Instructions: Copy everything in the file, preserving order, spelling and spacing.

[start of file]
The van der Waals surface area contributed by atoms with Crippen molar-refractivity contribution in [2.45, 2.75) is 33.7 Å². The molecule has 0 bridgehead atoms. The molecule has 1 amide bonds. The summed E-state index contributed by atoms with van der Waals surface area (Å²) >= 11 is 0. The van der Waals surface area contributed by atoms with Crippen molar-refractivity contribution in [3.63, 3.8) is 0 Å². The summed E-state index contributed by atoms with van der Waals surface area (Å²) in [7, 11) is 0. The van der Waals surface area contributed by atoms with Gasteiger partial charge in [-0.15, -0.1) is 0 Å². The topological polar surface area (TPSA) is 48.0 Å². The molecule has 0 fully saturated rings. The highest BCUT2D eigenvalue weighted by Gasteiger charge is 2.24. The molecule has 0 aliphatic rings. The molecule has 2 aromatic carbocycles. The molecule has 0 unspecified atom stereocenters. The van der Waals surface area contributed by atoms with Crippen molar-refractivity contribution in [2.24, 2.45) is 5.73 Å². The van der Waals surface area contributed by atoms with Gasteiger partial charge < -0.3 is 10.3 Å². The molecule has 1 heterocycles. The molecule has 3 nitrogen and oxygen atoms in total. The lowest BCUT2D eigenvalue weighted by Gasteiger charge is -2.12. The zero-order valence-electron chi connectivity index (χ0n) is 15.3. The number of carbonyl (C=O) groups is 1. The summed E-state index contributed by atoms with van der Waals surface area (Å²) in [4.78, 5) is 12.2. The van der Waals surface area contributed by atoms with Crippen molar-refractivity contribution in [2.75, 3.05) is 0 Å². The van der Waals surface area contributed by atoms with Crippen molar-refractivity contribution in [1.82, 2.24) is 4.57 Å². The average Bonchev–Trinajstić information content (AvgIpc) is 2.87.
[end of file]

The van der Waals surface area contributed by atoms with Crippen molar-refractivity contribution in [2.45, 2.75) is 33.7 Å². The molecule has 0 bridgehead atoms. The molecule has 1 amide bonds. The summed E-state index contributed by atoms with van der Waals surface area (Å²) >= 11 is 0. The van der Waals surface area contributed by atoms with Crippen molar-refractivity contribution in [3.63, 3.8) is 0 Å². The summed E-state index contributed by atoms with van der Waals surface area (Å²) in [7, 11) is 0. The van der Waals surface area contributed by atoms with Gasteiger partial charge in [-0.15, -0.1) is 0 Å². The topological polar surface area (TPSA) is 48.0 Å². The molecule has 0 fully saturated rings. The highest BCUT2D eigenvalue weighted by Gasteiger charge is 2.24. The molecule has 0 aliphatic rings. The molecule has 2 aromatic carbocycles. The molecule has 0 unspecified atom stereocenters. The van der Waals surface area contributed by atoms with Crippen molar-refractivity contribution in [2.24, 2.45) is 5.73 Å². The van der Waals surface area contributed by atoms with Gasteiger partial charge < -0.3 is 10.3 Å². The molecule has 1 heterocycles. The molecule has 3 nitrogen and oxygen atoms in total. The lowest BCUT2D eigenvalue weighted by Gasteiger charge is -2.12. The zero-order valence-electron chi connectivity index (χ0n) is 15.3. The number of carbonyl (C=O) groups is 1. The summed E-state index contributed by atoms with van der Waals surface area (Å²) in [4.78, 5) is 12.2. The van der Waals surface area contributed by atoms with Crippen molar-refractivity contribution in [2.75, 3.05) is 0 Å². The van der Waals surface area contributed by atoms with Crippen molar-refractivity contribution in [1.82, 2.24) is 4.57 Å². The average Bonchev–Trinajstić information content (AvgIpc) is 2.87.